Our findings show that perceptions of others’ ability, benevolence and integrity are strongly and positively associated with trust. The emotional intelligence ability to perceive emotions is also related to trust. Regression analysis showed that perceptions of others (ability and integrity) and an individual’s emotional intelligence (perceiving) combined to predict a large portion of the variance in trust.
This study was limited by a small sample size and the use of a cross-sectional design. These issues were addressed in our analysis.
The majority of trust research examines employee-to-manager trust. Our study is one of the few to examine trust among co-workers. This study also contributes to research on the emotional intelligence and trust relationship by showing that the ability to perceive one’s own and others emotions significantly predicts increases in trust. It also reaffirms that perceptions of others’ integrity and ability are strongly linked to trust, but that further investigation of the benevolence construct is required.
Aggression in the workplace has increasingly become a focus of organizational behavior research given its debilitating effects on employees and consistent links to reduced…
Aggression in the workplace has increasingly become a focus of organizational behavior research given its debilitating effects on employees and consistent links to reduced organizational performance. The current literature on workplace aggression presents a bewildering array of definitions with overlapping meanings creating confusion for researchers and academics. In response to this, we consider a range of definitions of workplace aggression and build a taxonomy of workplace aggressive behaviors based on four dimensions: intensity, impact, intentionality, and indirect/direct aggression. This chapter contributes to the field offering a taxonomy of aggressive behaviors at work that can be used in subsequent research.
The impact that workplace aggression has on organizations and its members has become a focal point for organizational research. To date, studies have primarily examined…
The impact that workplace aggression has on organizations and its members has become a focal point for organizational research. To date, studies have primarily examined the perpetrator of workplace aggression, specifically their personality traits. In this chapter, we draw on Institutional Theory to better understand a specific form of workplace aggression, indirect (covert) aggression. We specifically present a model that shows how the normative pressures and social roles within an institution influence the aggressive actions by employees as well as the scripts employees utilize in response to indirect aggression. We assert that an examination of how scripts are used to respond to indirect aggression will be especially helpful in understanding how institutional pressures influence this type of workplace aggression within organizations.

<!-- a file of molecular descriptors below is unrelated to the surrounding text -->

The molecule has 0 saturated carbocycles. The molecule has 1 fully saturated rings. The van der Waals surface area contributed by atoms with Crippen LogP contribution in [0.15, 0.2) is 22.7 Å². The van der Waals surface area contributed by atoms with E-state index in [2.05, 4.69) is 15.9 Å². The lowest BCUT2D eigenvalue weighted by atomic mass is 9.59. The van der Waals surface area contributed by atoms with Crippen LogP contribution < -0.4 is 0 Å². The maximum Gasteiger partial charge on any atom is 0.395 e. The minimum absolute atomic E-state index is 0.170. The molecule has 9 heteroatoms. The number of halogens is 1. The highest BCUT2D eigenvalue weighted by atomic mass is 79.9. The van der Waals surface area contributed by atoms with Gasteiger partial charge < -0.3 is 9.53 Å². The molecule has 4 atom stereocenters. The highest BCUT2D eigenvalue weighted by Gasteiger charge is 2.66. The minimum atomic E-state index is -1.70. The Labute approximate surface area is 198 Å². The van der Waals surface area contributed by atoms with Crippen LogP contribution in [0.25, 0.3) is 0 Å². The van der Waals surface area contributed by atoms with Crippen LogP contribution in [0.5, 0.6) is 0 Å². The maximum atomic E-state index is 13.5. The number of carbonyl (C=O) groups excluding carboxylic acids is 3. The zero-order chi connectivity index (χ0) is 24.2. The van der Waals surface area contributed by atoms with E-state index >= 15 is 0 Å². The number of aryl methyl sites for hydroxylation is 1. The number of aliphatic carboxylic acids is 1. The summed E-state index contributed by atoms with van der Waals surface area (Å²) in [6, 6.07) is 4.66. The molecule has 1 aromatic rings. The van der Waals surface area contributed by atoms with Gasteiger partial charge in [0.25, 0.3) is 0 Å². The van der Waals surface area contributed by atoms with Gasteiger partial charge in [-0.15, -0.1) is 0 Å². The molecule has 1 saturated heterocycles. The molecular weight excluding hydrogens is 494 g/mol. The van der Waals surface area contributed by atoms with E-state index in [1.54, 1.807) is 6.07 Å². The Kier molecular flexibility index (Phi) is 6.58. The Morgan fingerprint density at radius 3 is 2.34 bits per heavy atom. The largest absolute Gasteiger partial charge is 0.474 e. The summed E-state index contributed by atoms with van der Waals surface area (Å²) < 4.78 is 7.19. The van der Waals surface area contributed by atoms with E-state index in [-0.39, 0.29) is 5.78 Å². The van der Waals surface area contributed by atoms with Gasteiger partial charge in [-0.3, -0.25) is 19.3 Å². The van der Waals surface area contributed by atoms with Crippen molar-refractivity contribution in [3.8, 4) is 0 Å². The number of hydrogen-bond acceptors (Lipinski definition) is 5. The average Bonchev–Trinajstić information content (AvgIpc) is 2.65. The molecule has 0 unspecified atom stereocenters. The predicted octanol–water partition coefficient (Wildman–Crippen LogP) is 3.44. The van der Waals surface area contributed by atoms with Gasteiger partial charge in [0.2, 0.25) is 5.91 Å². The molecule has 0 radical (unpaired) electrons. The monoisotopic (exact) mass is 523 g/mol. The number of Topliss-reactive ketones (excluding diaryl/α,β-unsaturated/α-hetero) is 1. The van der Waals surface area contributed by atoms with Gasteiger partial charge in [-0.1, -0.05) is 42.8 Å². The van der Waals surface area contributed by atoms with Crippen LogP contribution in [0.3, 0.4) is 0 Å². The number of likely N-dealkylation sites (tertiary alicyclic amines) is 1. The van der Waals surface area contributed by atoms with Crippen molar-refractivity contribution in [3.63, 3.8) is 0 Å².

Samantha K. Baard holds a University Distinguished Fellowship in Michigan State University's Ph.D. program in organizational psychology. Her research interests include individual and team adaptability, leadership, motivation, cross-cultural differences, and stress. She is also examining, from a statistical and methodological perspective, the dynamic processes of motivation, feedback, and performance. As a University Scholar at George Mason University, she investigated the interactive effects of leadership and motivation on individual performance. She spent three years working as a research fellow at the Consortium of Research Fellows Program where she worked with the U. S. Army Research Institute for the Behavioral and Social Sciences studying team effectiveness, cross-cultural competence, leadership, and motivation. She has served as a guest lecturer at several colleges, and has presented her research at the Society for Industrial and Organizational Psychology's Annual Conference.